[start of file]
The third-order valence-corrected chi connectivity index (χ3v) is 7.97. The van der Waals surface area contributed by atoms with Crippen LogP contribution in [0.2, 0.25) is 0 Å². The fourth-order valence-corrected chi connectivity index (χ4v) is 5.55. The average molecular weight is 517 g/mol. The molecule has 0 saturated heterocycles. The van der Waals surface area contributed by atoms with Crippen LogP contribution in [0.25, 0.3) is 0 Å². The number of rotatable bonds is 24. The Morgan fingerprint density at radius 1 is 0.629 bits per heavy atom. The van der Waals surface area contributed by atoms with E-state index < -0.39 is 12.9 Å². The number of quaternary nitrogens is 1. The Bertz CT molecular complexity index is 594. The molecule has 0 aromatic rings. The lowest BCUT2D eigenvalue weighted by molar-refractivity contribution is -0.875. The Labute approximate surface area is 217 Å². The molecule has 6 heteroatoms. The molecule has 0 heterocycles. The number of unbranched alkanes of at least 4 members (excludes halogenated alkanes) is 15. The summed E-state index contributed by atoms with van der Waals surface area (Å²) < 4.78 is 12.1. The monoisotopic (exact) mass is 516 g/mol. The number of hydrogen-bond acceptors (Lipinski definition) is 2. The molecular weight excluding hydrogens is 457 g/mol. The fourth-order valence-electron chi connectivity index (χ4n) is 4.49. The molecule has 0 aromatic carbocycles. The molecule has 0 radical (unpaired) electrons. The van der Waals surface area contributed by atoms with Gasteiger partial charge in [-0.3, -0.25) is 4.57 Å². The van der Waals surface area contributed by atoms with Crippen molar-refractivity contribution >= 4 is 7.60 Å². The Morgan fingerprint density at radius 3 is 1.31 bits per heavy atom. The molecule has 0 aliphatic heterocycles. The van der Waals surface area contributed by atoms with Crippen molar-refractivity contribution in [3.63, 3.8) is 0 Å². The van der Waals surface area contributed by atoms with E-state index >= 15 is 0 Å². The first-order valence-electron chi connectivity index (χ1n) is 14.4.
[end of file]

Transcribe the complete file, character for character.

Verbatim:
The third-order valence-corrected chi connectivity index (χ3v) is 7.97. The van der Waals surface area contributed by atoms with Crippen LogP contribution in [0.2, 0.25) is 0 Å². The fourth-order valence-corrected chi connectivity index (χ4v) is 5.55. The average molecular weight is 517 g/mol. The molecule has 0 saturated heterocycles. The van der Waals surface area contributed by atoms with Crippen LogP contribution in [0.25, 0.3) is 0 Å². The number of rotatable bonds is 24. The Morgan fingerprint density at radius 1 is 0.629 bits per heavy atom. The van der Waals surface area contributed by atoms with E-state index < -0.39 is 12.9 Å². The number of quaternary nitrogens is 1. The Bertz CT molecular complexity index is 594. The molecule has 0 aromatic rings. The lowest BCUT2D eigenvalue weighted by molar-refractivity contribution is -0.875. The Labute approximate surface area is 217 Å². The molecule has 6 heteroatoms. The molecule has 0 heterocycles. The number of unbranched alkanes of at least 4 members (excludes halogenated alkanes) is 15. The summed E-state index contributed by atoms with van der Waals surface area (Å²) < 4.78 is 12.1. The monoisotopic (exact) mass is 516 g/mol. The number of hydrogen-bond acceptors (Lipinski definition) is 2. The molecular weight excluding hydrogens is 457 g/mol. The fourth-order valence-electron chi connectivity index (χ4n) is 4.49. The molecule has 0 aromatic carbocycles. The molecule has 0 radical (unpaired) electrons. The van der Waals surface area contributed by atoms with Gasteiger partial charge in [-0.3, -0.25) is 4.57 Å². The van der Waals surface area contributed by atoms with Crippen molar-refractivity contribution >= 4 is 7.60 Å². The Morgan fingerprint density at radius 3 is 1.31 bits per heavy atom. The molecule has 0 aliphatic heterocycles. The van der Waals surface area contributed by atoms with Crippen molar-refractivity contribution in [3.63, 3.8) is 0 Å². The van der Waals surface area contributed by atoms with E-state index >= 15 is 0 Å². The first-order valence-electron chi connectivity index (χ1n) is 14.4.